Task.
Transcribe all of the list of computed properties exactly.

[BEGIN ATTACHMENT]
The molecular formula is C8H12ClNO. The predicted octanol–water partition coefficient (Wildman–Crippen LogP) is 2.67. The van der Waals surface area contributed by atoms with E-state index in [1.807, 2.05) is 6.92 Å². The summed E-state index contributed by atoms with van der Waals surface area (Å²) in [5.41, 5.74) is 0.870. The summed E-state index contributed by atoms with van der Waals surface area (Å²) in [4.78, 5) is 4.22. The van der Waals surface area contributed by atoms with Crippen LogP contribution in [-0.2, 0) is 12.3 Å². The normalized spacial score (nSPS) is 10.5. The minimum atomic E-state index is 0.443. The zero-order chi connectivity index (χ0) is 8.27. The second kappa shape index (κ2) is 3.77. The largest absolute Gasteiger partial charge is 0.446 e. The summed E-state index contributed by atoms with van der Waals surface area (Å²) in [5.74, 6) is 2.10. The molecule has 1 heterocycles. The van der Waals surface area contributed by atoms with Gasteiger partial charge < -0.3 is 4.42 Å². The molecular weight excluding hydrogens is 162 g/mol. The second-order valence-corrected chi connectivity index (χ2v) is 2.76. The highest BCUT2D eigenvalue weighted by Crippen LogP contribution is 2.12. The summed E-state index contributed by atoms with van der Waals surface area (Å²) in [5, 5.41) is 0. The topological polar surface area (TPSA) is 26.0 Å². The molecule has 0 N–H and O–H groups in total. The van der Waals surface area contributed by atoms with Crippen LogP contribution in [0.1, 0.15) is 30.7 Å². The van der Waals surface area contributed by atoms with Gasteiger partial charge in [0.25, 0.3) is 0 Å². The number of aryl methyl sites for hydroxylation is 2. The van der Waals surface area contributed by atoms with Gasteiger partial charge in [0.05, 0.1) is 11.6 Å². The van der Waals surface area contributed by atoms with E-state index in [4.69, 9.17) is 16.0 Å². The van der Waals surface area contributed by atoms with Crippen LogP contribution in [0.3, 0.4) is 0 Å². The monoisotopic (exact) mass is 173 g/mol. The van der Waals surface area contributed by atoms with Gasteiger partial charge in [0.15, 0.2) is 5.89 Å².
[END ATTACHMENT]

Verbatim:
The molecular formula is C8H12ClNO. The predicted octanol–water partition coefficient (Wildman–Crippen LogP) is 2.67. The van der Waals surface area contributed by atoms with E-state index in [1.807, 2.05) is 6.92 Å². The summed E-state index contributed by atoms with van der Waals surface area (Å²) in [5.41, 5.74) is 0.870. The summed E-state index contributed by atoms with van der Waals surface area (Å²) in [4.78, 5) is 4.22. The van der Waals surface area contributed by atoms with Crippen LogP contribution in [-0.2, 0) is 12.3 Å². The normalized spacial score (nSPS) is 10.5. The minimum atomic E-state index is 0.443. The zero-order chi connectivity index (χ0) is 8.27. The second kappa shape index (κ2) is 3.77. The largest absolute Gasteiger partial charge is 0.446 e. The summed E-state index contributed by atoms with van der Waals surface area (Å²) in [5.74, 6) is 2.10. The molecule has 1 heterocycles. The van der Waals surface area contributed by atoms with Gasteiger partial charge < -0.3 is 4.42 Å². The molecular weight excluding hydrogens is 162 g/mol. The second-order valence-corrected chi connectivity index (χ2v) is 2.76. The highest BCUT2D eigenvalue weighted by Crippen LogP contribution is 2.12. The summed E-state index contributed by atoms with van der Waals surface area (Å²) in [5, 5.41) is 0. The topological polar surface area (TPSA) is 26.0 Å². The molecule has 0 N–H and O–H groups in total. The van der Waals surface area contributed by atoms with Crippen LogP contribution in [0.1, 0.15) is 30.7 Å². The van der Waals surface area contributed by atoms with Gasteiger partial charge in [0.25, 0.3) is 0 Å². The number of aryl methyl sites for hydroxylation is 2. The van der Waals surface area contributed by atoms with Gasteiger partial charge in [0.05, 0.1) is 11.6 Å². The van der Waals surface area contributed by atoms with E-state index in [4.69, 9.17) is 16.0 Å². The van der Waals surface area contributed by atoms with Crippen LogP contribution in [0.3, 0.4) is 0 Å². The monoisotopic (exact) mass is 173 g/mol. The van der Waals surface area contributed by atoms with Gasteiger partial charge in [0.15, 0.2) is 5.89 Å².